•      Would the fact that there are overruns cause any actual data loss (or cause a communication failure of some sort), vs. TCP just resending the lost packets?

Thanks again – I owe you a gift card if you PM me your e-mail/PayPal address.
The servers are sending data as fast as they can, which is carried over 10-Gig connections to the Core and out to the Access switch, at which there’s a potential problem, and we’d have our overruns, correct?
Is there some reason the above situation is any different that the opening scenario?
Saturation of links can always be expected, in all circumstances. The only question is how often, on which place, is it problematic on that place, how to deal with it etc ...
For example if we have 48 port switch, all hosts are attached switch with 1Gb links and there is 10 Gb uplink (but still could be just 1 Gb uplink).
If all hosts start to transmit max throughput, 10Gb uplink would be saturated. But don't forget that there is possibility that it can happen also inside of switch itself (ports 1-47 are sending traffic to port 48). We can read in documentation what is maximum bus throughput inside switch, but if all that traffic goes to single interface, interface itself will not be able to buffer all traffic (due to limited buffer size) to deliver traffic to end host (or next device upstream or downstream).
There are also micro bursts, for example all ports start transmitting a lot of data at once for just few milliseconds. Buffer can be filled on destination port and a lot of traffic will be dropped.
Would the fact that there are overruns cause any actual data loss (or cause a communication failure of some sort), vs. TCP just resending the lost packets?
It can cause all sorts of problems. For example: voice don't tolerate high data loss (and don't try to recover lost packets). Even worse situation is that QoS is not configured (or misconfigured) in which case voice traffic can have high jitter beside higher latency will be in place which leads to poor voice quality.

There are few different scenarios here:
1. UDP traffic will just be dropped and not recovered (it can be recovered if application has built-in recovery).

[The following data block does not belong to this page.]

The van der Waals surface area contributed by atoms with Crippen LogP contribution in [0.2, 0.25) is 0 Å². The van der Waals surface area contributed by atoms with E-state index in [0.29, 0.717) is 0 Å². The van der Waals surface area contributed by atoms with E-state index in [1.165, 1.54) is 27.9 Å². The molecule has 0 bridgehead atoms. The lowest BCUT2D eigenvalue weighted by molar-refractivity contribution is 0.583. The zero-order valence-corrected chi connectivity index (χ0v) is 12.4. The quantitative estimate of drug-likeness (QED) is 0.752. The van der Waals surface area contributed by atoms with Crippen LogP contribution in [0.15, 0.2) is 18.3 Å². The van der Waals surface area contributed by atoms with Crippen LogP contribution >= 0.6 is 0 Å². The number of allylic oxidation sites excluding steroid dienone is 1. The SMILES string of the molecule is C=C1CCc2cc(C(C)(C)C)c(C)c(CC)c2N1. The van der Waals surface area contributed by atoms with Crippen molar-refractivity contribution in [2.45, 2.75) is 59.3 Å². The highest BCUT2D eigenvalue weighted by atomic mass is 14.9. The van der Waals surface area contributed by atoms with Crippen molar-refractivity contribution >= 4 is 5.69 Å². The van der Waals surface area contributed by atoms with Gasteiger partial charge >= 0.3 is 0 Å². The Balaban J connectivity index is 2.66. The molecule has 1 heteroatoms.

2. TCP will, most likely, be recovered, however there will be a lots of packet retransmissions (there is also limitation where is the limit for packet recovery - TCP sessions still can be dropped - more in scenario 3). For fragmented packets that also means that if one of fragments is lost - whole fragments need to be resent again. Which leads to situation that packet loss generates extra traffic (sending the same packets multiple times) and additionally slowing down all traffic.
3. One of the facts that is obscured in congestion. UDP is a ruler of congested interfaces without QoS (or mixing UDP and TCP in the same QoS class).  
   Each time TCP packet is lost TCP will reduce windows size, slow transmission etc. However, UDP does not have control mechanism and will continue to be transmitted at the same rate. UDP will start to fill up buffer which will lead to less chance for TCP packets to even get into buffer and even more TCP packets are dropped - which leads to additional slowing down of TCP sessions which can lead TCP sessions age out and dropping TCP sessions.

So, point 3 is the reason for recommendation that can be typically found in QoS documentation - do not mix UDP and TCP traffic in the same QoS class.
QoS can help only until some point (until situation is tolerable) after that point additional throughput need to be added. That fact is obvious on WAN interfaces. For everyone is understandable why there is a need to increase internet speed from 1Mb to 10Mb. The same goes to congestion inside of LAN, but generally we get used to expect that LAN will perform well and it is, typically, hard to explain that is it practically the same situation, but on different place in network.

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cfan73Author Commented:
@Predrag Jovic

Thanks again for all of your patience/help here. Again, provide your Paypal account, and I'll send you something.  :)